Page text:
Airmic’s newly installed CEO Julia Graham has suggested that innovative forms of risk transfer, in particular parametric insurance, are ideally suited to meet the challenge of rapidly growing emerging risks faced by business.
Speaking to Emerging Risks, Graham noted that parametric products, which are developing at pace at the moment are “perfect for emerging risks” and “exactly what you need in place”.
She noted that the parametric market is developing at pace, anticipating that a form of risk transfer which has historically been associated with weather-related products can now evolve to cover broader areas of risk.
“There are some quite sophisticated projects out there being developed and their success is based on the development of independent verifiable triggers,” she noted, highlighting the notable achievements made by some insurtechs in recent years, and lauding the developments of the Lloyd’s Lab in particular.
Key to the wider scope of parametric products has been the development of sophisticated underlying data sets which underpin the associated trigger mechanisms for particular products, she observed.
Graham’s support for the possibilities of parametric cover is one which is increasingly being voiced in the wider market.
For example, Aon’s Innovation and Solutions team, which specialises in parametric transactions, recently said it has seen a dramatic increase in the number of clients seeking to understand how they might supplement or replace their existing risk transfer programmes with parametric structures to potentially improve cashflow following a loss event.
The broker cited the example of a leading United States-based telecommunications company operating across multiple territories which recently replaced its entire traditional property indemnity programme with $300 million of hurricane coverage through a parametric solution that encompassed its operations in 29 different regions.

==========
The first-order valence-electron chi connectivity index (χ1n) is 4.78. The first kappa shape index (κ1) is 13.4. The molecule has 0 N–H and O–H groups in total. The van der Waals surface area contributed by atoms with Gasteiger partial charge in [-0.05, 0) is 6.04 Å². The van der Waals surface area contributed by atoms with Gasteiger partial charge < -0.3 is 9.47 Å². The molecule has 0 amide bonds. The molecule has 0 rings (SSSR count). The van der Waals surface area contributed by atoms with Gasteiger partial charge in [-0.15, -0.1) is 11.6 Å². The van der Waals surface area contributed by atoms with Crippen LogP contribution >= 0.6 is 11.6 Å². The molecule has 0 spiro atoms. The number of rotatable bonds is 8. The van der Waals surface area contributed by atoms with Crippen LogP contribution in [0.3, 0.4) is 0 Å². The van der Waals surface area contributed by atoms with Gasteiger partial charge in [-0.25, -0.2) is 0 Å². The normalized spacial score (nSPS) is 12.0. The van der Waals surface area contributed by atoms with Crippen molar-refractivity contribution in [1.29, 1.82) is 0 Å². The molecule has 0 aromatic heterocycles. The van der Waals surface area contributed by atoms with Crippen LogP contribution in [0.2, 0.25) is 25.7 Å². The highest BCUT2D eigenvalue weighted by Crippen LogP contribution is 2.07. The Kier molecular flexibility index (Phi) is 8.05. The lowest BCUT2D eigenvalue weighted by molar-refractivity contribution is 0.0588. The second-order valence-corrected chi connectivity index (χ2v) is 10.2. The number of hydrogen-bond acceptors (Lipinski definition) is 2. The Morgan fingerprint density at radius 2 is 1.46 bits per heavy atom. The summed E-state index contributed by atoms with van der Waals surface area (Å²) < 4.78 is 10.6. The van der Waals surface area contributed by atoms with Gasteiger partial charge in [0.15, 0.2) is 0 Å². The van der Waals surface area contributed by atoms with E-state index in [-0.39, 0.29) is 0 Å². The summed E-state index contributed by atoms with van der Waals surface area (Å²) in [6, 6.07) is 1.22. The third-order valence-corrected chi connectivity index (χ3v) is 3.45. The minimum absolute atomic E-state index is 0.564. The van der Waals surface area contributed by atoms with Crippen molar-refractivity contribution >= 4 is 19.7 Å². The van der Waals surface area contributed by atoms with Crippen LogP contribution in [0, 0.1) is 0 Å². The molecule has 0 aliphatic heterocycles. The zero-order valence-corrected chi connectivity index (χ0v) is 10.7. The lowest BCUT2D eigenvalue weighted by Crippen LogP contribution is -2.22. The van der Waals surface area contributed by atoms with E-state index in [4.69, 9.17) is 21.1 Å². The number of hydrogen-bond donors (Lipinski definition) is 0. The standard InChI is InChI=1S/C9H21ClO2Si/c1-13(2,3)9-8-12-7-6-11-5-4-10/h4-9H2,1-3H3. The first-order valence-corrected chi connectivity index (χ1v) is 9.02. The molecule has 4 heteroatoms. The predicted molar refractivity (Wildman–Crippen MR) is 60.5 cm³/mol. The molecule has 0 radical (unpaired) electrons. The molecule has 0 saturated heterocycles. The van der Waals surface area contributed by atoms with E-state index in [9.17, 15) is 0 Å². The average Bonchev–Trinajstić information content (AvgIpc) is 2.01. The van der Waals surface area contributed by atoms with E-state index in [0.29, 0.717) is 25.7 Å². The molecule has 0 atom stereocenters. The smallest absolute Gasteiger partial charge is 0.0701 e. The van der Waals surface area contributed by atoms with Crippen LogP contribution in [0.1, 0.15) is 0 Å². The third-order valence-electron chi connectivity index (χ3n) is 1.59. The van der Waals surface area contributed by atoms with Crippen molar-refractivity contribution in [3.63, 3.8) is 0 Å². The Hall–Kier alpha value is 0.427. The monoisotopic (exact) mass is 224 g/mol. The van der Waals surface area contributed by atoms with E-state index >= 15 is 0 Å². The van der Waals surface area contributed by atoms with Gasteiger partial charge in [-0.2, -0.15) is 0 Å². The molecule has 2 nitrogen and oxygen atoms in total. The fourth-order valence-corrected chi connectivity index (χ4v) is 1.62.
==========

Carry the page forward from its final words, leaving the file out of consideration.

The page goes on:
Aon said that parametric products complement its wider aim to offer the broadest range of capital solutions to clients, and can be particularly beneficial when capacity becomes constrained in the traditional re/insurance market.
Looking more widely, Graham lamented that organisations are largely unprepared for the magnitude of potential emerging risks, despite the potential severity of their impact.
“The pandemic is an example of a high impact, low probability risk,” she said, adding that previous experiences of viruses and preparation planning for the impact of a potential pandemic had not been good enough: “we dithered and didn’t take it seriously.”
Graham also suggested that the corporate risk environment is one that is evolving fast, speaking of a “step change” taking place with regard to technology and evolving supply chains.
Boards need to ensure that they are properly prepared for the new landscape of risk, she said, with the right calibre of directors to respond adequately to the considerable array of challenges facing business. And she added that this risk landscape is not small: directors now face a range of risk responsibilities which they would not previously have had to deal with, including areas such as cyber and ESG – especially with new environmental reporting standards.
From 1 April 2019, for example, quoted companies must report on their global energy use and large businesses must disclose their UK annual energy use and greenhouse gas emissions. This is required by the Companies (Directors’ Report) and Limited Liability Partnerships (Energy and Carbon Report) Regulations 2018.
However, the government is considering making climate-related financial disclosures even more stringent, and is currently consulting on proposals to mandate climate-related financial disclosures by publicly quoted companies, large private companies and Limited Liability Partnerships.
These proposals build on the expectation set out in the government’s 2019 Green Finance Strategy, that all listed companies and large asset owners should disclose in line with the Task Force on Climate-related Financial Disclosure (TCFD) recommendations by 2022.
Graham also noted that of the challenges facing emerging risk cover is adequate risk transfer, noting that “a lot of products are still focused on services that you can rely on when things go wrong”.
While she said that many of these products are excellent, and the support services they provide enable access to valuable services, the real challenge for the market will be to take the products to the next level and offering a greater level of risk transfer- though she stressed that she was optimistic that we are currently on the cusp of achieving such a transition.